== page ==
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In Memoriam: Gladys Gonzalez-Ramos

On October 18, 1999, the members of The Hastings Center-United Hospital Fund Working Group called “The Cultures of Caregiving” were gathered in the library to begin the afternoon discussions. We had invited Gladys Gonzalez-Ramos, an associate professor of social work at New York University, to describe her experience of caregiving for her parents, who had fled Cuba in 1960. Although they had established a small business in New Jersey, they had never truly adapted to America and spoke English only haltingly. Her father had heart disease and her mother severe Parkinson’s disease.

Gladys began her story and none of us who were there that day will ever forget it. She said, “Today is the first anniversary of the day my father killed my mother and then himself.” Remarkably her narrative was full of love and forgiveness and understanding of the profound despair that led to this tragedy. Gladys’s story was published in the Hastings Center Report in 2000 titled, “The 18th of October 1999: In Memoriam.” It was later included in the volume The Cultures of Caregiving, edited by Tom Murray and me (Johns Hopkins University Press, 2004) with a different title.

Now, sadly, it is Gladys herself we mourn. She died on December 22, 2010, after two years of grueling treatment for pancreatic cancer, at the age of 58. She had an illustrious career in social work, focusing on mental health, delivery of care to Hispanic children and families, and mothers’ cultural child-rearing values. She was an extraordinary teacher and mentor. After her parents’ death she began to work with patients and families affected by Parkinson’s disease and directed the development of social work, educational, and community-based programs at the NYU Langone Parkinson and Movement Disorders Center. She was also active in the National Parkinson Foundation.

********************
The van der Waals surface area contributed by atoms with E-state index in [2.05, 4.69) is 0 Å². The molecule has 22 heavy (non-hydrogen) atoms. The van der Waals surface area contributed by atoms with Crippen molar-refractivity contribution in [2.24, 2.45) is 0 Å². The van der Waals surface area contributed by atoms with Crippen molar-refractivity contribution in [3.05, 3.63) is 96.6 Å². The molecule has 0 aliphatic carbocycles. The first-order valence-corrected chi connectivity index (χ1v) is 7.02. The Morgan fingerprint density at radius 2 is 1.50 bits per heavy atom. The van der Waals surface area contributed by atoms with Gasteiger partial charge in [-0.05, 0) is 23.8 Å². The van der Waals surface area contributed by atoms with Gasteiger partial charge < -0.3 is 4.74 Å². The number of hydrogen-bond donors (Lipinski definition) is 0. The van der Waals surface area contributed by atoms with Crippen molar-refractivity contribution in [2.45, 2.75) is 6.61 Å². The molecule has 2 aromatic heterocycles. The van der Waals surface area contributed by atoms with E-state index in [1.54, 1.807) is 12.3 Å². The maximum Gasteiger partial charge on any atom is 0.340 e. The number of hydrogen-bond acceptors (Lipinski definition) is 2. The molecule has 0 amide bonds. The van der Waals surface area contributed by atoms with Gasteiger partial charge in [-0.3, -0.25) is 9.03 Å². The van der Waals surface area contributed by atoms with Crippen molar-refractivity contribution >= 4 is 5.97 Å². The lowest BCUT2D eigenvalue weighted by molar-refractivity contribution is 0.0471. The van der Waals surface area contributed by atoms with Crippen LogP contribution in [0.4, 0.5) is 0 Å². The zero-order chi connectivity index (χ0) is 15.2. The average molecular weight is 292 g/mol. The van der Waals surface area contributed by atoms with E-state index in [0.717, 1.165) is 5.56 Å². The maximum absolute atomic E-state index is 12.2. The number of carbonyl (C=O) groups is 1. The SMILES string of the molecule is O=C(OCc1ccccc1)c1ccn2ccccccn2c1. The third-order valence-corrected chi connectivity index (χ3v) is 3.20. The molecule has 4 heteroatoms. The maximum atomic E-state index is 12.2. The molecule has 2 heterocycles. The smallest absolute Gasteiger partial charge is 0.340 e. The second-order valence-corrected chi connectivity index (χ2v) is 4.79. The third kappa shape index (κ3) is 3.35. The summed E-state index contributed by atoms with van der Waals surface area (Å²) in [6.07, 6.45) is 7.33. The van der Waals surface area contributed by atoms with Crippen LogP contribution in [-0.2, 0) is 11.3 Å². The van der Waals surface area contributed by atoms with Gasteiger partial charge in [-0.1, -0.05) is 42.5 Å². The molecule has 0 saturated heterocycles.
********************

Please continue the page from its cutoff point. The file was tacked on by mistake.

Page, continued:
At her memorial service, which she planned in detail, all the speakers described her concern for others as her lifelong mission. She took care to include all the people she loved in the service. In what was undoubtedly a rarity in an Episcopal church, at Gladys’s request her closest friend, a Jewish woman, recited the Mourner’s Kaddish.

Her work will live on, but it is Gladys herself we will miss.

Carol Levine is director of the Families and Health Care Project of the United Hospital Fund and a Hastings Center Fellow.

Published on: February 11, 2011
Published in: Caregiving

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